After weight loss surgery, resuming normal life can be a challenge. The most significant change is the amount of food that can be eaten. Most weight loss surgeries reduce stomach capacity to a few ounces or less of food or liquid. This means that there will be less energy, in the form of calories, available for daily activities. Recovery time will vary but many people return to normal activities within six weeks of the surgery.
The reduction in the amount of food that can be consumed assists in the weight loss that results following surgery. Those who lose considerable weight are left with loose or excess skin in various parts of their body. A variety of cosmetic procedures are available to help remove this sagging skin and improve body contour. For example, a body lift removes excess skin and fat from the abdomen, hips, thighs and buttocks. Abdominoplasty tightens muscle and removes excess abdominal skin and fat. A brachioplasty or arm lift will tighten the sagging upper arm skin that frequently accompanies weight loss in the rest of the body. A mastopexy or breast lift is often combined with procedures to tighten the loose skin in the lateral chest that remains after weight loss.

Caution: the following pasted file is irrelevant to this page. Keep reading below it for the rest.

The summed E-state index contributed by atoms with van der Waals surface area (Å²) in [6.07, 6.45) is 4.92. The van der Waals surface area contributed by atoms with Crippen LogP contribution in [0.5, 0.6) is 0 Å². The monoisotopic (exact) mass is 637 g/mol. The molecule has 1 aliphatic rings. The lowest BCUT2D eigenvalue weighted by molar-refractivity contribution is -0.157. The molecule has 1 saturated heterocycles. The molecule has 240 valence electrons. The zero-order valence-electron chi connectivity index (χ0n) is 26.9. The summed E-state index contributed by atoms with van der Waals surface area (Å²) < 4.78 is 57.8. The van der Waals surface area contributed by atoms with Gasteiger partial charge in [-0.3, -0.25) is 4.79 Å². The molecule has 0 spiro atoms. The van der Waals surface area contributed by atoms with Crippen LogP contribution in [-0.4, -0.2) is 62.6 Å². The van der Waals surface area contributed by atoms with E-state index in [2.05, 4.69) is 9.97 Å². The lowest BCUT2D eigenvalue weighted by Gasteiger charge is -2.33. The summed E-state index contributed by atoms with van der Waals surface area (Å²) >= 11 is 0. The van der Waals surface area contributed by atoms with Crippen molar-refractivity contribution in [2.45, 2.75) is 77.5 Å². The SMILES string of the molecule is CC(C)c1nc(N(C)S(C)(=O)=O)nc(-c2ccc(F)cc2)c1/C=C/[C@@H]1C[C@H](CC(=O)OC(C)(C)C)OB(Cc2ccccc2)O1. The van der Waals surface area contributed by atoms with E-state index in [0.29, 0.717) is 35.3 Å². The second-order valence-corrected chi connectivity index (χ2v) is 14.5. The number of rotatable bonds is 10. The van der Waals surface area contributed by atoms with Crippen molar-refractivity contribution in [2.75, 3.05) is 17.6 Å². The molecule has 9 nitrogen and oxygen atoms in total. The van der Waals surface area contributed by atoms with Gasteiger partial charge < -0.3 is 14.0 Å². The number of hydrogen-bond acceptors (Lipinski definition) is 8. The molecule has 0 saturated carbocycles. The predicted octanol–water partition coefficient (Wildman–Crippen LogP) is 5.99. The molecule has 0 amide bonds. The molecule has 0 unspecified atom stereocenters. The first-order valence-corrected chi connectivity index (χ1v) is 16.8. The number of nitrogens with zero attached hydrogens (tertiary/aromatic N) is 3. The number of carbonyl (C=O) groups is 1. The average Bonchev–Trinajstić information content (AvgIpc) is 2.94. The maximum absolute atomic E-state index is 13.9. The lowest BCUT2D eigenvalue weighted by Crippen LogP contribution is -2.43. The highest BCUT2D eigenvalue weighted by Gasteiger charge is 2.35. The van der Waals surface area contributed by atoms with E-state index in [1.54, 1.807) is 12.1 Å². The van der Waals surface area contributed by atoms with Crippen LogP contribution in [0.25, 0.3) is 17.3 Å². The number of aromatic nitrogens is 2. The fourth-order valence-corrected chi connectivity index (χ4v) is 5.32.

It is important to understand the there will be permanent scars from all these procedures. However, the incisions are designed to make the final scars as inconspicuous as possible. Patients usually feel that the benefits of the surgery are worth the scars that are needed to produce the desired result. During the initial consultation with Dr. Forley, the body contouring procedures that are recommended and the sequence in which they should be performed will be discussed. In general, once the ideal body weight is achieved following weight loss surgery, it should remain stable for 4-6 months before any body contouring procedures are performed.
Written by Dr. Forley on June 20, 2012